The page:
Thunberg is not your hero


Anders Hellberg

Thunberg (pictured above) is a 16-year-old climate activist from Stockholm, Sweden that has made waves globally for her outspoken criticism of public officials.

Molly Wetsch, News Editor

“If [the climate change movement] were about science, it would be led by scientists rather than a mentally ill Swedish child…” 

This is the statement that political commentator Michael J. Knowles used to describe Greta Thunberg, a 16-year-old climate activist with Asperger’s Syndrome and obsessive-compulsive disorder from Stockholm, Sweden. 

Thunberg’s cause is perhaps the most prominent example of teenagers stepping up to create change. On Sept. 20, she spearheaded the School Strike for Climate movement, in which thousands of teens skipped school to protest in front of government offices. The strike garnered the support of an estimated 4 million people and even reached Sioux Falls. 

According to the Guardian, 14-year-old Iowa City resident Massimo Biggers has gone on strike from school every Friday since March 15. 

“At the time our specific goal was to get the school board to pass a climate resolution,” said Biggers. “But then it was pretty easy to get the school board to get a climate resolution so we went to the city council and now we’re trying to get the coal fired plant shut down.”

Biggers is just one example of how teenagers across the globe have been influenced by Thunberg’s words and actions; yet, what many seem to focus on is criticism of Thunberg by adults such as Knowles. Of course, these are completely valid issues to care about due to the sheer enormity of hateful tweets, news broadcasts and conversations that are circulating around Thunberg. However, it is difficult to reconcile this image of Thunberg, a small, scared child, with the image that is present in many young adults’ such as Biggers’ minds: that of an icon, someone who is making history.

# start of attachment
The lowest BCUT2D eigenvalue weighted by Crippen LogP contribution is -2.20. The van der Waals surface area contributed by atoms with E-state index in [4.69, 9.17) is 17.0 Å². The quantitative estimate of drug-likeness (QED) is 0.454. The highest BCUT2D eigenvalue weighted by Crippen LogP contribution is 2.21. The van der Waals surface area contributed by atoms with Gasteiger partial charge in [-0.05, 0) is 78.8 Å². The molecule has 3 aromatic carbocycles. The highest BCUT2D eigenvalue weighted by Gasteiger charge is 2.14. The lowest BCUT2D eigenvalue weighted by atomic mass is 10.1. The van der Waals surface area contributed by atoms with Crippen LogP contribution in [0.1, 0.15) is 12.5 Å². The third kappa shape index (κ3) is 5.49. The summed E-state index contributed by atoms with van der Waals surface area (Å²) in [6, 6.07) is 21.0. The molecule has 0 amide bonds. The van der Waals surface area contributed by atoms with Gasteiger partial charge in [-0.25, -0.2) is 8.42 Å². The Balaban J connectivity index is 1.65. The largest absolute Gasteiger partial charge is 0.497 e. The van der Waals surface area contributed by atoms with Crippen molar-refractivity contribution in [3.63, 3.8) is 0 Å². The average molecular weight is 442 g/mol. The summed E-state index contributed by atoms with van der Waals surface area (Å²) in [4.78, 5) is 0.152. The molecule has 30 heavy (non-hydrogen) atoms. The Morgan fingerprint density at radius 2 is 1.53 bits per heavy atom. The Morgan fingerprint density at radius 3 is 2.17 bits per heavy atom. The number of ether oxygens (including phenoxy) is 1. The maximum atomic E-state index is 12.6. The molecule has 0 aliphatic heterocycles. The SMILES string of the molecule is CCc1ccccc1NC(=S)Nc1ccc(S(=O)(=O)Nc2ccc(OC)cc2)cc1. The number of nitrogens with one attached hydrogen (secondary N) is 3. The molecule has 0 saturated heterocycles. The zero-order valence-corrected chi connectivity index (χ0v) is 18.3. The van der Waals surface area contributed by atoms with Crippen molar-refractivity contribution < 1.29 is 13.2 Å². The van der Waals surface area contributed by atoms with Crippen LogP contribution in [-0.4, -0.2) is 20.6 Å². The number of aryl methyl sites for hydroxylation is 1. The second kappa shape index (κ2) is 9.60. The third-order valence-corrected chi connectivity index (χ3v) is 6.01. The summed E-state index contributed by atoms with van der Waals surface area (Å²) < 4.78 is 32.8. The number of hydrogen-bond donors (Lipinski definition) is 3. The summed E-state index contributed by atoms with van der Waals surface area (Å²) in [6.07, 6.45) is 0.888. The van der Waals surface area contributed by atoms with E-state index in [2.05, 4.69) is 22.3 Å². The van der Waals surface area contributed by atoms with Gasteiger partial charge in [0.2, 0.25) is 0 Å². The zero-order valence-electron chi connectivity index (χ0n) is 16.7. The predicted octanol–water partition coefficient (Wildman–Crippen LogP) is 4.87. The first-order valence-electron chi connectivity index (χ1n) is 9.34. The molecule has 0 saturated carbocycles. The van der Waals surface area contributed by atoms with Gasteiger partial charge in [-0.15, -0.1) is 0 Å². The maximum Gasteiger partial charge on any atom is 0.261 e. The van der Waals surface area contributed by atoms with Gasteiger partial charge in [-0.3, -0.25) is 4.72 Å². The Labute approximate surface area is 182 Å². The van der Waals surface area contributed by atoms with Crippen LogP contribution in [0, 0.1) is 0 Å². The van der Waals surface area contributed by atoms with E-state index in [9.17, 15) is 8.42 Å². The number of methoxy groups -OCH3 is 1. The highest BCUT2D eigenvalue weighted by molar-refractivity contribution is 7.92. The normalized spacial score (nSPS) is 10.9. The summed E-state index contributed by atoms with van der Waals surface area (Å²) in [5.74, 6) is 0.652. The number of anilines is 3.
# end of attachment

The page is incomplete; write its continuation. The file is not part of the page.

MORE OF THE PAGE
Thunberg argues that the public’s opinion of her should not center around either of these views. Contrary to popular belief, Thunberg does not think of herself as a hero. She understands that she does not know everything and does not pretend to, even going as far to call herself an “uneducated teenager.”

So, if Thunberg herself does not believe herself to be the savior of the modern world as many groups are making her out to be, why do teens listen to her every word? 

The answer is simple: she is one of us. It is rare to see someone just like us- and actually just like us, not a beautified, media-trained version of us rise above their station and truly make a change. For too long, teenagers have been idolizing Kardashians and Bachelorette contestants. Thunberg, a young woman with Asperger’s, who has humbled herself below the pedestal she has been forced upon, has inspired a new generation of people: one that is not afraid to be vocal, unabashed and downright demanding for their rights. That does not make her a hero. That makes her a catalyst, a starting block and the first gunshot.